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The Peace News log
For the Maldives, indefinite political chaos remains the only certainty should presidential polling scheduled for today - the fourth attempt over the last two months to vote a new head of state to office - not be allowed to proceed.
Today's poll is scheduled to take place just days before the expiration of a constitutional deadline requiring that a new president be appointed by November 11.
The Maldives' fledgling democracy, ushered in following the nation's first ever multi-party presidential election in 2008, faces being plunged further into legal and political limbo should authorities fail to ensure the 2013 presidential vote goes ahead on the weekend.
After a first round poll held on September 7 was annulled by the country’s under fire Supreme Court - despite being recognized as both fair and credible by local and international observers - the government of outgoing President Dr Mohamed Waheed has come under intense global scrutiny to ensure the Maldives five year-long democratic transition continues.
The now defunct September 7 poll saw sole opposition candidate former President Mohamed Nasheedd – with 45.45 percent of the popular vote – scheduled to face Progressive Party of Maldives (PPM) candidate Abdulla Yameen – who obtained 25.35 percent of ballots - in a run off originally due to be held on September 28.
As a Christian, I had often thought of going to Israel-Palestine but had never quite been able to overcome the uneasy feeling of visiting a place regarded as ‘holy’ which is also a place of such injustice and violence.
In 1999, that changed when Pax Christi held its international council in Jordan and Jerusalem to offer support and encouragement to its partners in the whole region. To be invited by organisations working on the ground for peace and justice to ‘come and see’ made it somewhat easier to contemplate a visit. Since then I have made six visits to Israel/Palestine, most recently in October....Read More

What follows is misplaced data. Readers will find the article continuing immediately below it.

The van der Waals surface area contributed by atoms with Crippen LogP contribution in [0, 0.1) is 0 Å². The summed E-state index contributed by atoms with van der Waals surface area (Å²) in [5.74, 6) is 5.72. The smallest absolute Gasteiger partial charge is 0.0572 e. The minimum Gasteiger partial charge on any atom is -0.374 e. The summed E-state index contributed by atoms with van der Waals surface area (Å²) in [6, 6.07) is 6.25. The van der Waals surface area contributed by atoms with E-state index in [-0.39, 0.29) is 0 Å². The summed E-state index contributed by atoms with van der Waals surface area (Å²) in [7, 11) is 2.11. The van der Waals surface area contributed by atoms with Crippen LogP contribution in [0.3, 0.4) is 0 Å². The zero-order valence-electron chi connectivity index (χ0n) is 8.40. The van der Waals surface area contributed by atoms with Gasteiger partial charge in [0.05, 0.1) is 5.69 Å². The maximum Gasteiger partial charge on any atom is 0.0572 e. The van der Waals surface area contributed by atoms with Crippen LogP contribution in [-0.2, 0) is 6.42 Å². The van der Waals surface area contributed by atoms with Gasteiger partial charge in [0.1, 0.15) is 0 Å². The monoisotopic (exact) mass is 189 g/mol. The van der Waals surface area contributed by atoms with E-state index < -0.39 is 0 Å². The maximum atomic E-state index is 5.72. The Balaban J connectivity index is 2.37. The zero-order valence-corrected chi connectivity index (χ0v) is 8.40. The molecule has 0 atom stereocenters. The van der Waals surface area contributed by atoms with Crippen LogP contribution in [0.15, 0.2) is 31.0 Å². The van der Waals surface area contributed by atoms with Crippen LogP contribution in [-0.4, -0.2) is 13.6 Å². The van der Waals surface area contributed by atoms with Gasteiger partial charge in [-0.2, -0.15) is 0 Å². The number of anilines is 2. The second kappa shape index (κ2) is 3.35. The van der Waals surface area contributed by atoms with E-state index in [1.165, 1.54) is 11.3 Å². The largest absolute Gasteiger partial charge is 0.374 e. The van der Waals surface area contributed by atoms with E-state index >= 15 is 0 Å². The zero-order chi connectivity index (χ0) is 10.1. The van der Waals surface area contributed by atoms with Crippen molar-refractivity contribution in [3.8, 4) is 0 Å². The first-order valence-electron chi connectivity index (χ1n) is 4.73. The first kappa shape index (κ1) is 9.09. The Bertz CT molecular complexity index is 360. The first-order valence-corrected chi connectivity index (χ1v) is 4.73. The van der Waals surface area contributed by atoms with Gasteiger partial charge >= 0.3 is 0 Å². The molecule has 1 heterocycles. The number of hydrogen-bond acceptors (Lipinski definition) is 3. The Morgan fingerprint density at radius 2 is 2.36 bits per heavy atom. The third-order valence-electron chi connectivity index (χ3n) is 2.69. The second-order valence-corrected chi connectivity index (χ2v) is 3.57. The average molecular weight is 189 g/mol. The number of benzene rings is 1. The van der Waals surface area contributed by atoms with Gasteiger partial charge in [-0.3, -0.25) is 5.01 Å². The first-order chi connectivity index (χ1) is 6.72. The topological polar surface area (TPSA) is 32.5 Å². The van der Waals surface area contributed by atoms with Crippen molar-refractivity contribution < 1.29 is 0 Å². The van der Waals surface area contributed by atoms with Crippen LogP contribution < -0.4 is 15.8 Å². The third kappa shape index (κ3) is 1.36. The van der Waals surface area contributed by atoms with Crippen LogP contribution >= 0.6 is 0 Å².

In a New York court yesterday a compensation claim against the UN was brought on behalf of the victims of the 2010 cholera outbreak in Haiti, the origins of which have been traced back to the organisation. More than 8,000 people have been killed with over 650,000 becoming ill as a result of the on-going outbreak of a disease that was previously only rarely experienced in Haiti despite numerous outbreaks in the region.
As noted in a previous Peace News blog piece, a number of scientific studies have shown that the cholera strain was likely brought into the country by Nepalese UN troops and spread after a river was contaminated with human waste from their barracks. Despite this, whilst professing his “profound sympathy for the terrible suffering caused by the cholera epidemic”, in February the UN Secretary General, Ban Ki-moon, dismissed such compensation claims citing the organisation’s immunities privileges.
One such study was entitled ‘Peacekeeping without Accountability’, a Yale University report published in August that provided a comprehensive analysis of the cause of the cholera outbreak the conclusion of which was in line with previous scientific investigations, stating that its research “overwhelming demonstrates” the origin was from the UN. As a consequence of these findings the report stressed that the organisation should be required to remedy as best as is possible the outbreak’s consequences and prevent its further spread.